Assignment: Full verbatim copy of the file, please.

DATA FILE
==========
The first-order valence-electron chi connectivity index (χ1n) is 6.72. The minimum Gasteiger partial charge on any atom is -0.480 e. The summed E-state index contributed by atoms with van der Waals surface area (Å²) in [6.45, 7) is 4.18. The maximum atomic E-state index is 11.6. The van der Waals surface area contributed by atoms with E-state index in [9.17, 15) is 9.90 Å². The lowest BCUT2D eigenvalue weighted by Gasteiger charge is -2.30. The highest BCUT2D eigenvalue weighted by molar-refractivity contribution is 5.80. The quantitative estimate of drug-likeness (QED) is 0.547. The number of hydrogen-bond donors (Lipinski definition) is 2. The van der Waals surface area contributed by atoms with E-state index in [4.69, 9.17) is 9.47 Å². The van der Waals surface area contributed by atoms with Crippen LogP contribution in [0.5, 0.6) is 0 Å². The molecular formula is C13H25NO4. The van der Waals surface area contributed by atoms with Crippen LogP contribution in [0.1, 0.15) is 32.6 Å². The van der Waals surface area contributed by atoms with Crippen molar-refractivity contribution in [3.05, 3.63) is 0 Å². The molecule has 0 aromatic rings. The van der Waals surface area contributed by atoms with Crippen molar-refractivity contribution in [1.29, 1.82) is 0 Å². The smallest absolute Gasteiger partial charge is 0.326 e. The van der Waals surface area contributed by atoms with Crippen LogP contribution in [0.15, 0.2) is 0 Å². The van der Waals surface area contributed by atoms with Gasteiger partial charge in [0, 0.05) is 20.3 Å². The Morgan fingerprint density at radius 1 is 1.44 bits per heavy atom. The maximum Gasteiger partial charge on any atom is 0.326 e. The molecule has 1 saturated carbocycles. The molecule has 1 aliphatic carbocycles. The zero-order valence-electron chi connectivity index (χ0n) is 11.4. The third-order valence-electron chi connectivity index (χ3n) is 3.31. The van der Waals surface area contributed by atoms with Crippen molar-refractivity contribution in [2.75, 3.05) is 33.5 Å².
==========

The first-order valence-electron chi connectivity index (χ1n) is 6.72. The minimum Gasteiger partial charge on any atom is -0.480 e. The summed E-state index contributed by atoms with van der Waals surface area (Å²) in [6.45, 7) is 4.18. The maximum atomic E-state index is 11.6. The van der Waals surface area contributed by atoms with E-state index in [9.17, 15) is 9.90 Å². The lowest BCUT2D eigenvalue weighted by Gasteiger charge is -2.30. The highest BCUT2D eigenvalue weighted by molar-refractivity contribution is 5.80. The quantitative estimate of drug-likeness (QED) is 0.547. The number of hydrogen-bond donors (Lipinski definition) is 2. The van der Waals surface area contributed by atoms with E-state index in [4.69, 9.17) is 9.47 Å². The van der Waals surface area contributed by atoms with Crippen LogP contribution in [0.5, 0.6) is 0 Å². The molecular formula is C13H25NO4. The van der Waals surface area contributed by atoms with Crippen LogP contribution in [0.1, 0.15) is 32.6 Å². The van der Waals surface area contributed by atoms with Crippen molar-refractivity contribution in [3.05, 3.63) is 0 Å². The molecule has 0 aromatic rings. The van der Waals surface area contributed by atoms with Crippen molar-refractivity contribution in [1.29, 1.82) is 0 Å². The smallest absolute Gasteiger partial charge is 0.326 e. The van der Waals surface area contributed by atoms with Crippen LogP contribution in [0.15, 0.2) is 0 Å². The van der Waals surface area contributed by atoms with Gasteiger partial charge in [0, 0.05) is 20.3 Å². The Morgan fingerprint density at radius 1 is 1.44 bits per heavy atom. The maximum Gasteiger partial charge on any atom is 0.326 e. The molecule has 1 saturated carbocycles. The molecule has 1 aliphatic carbocycles. The zero-order valence-electron chi connectivity index (χ0n) is 11.4. The third-order valence-electron chi connectivity index (χ3n) is 3.31. The van der Waals surface area contributed by atoms with Crippen molar-refractivity contribution in [2.75, 3.05) is 33.5 Å².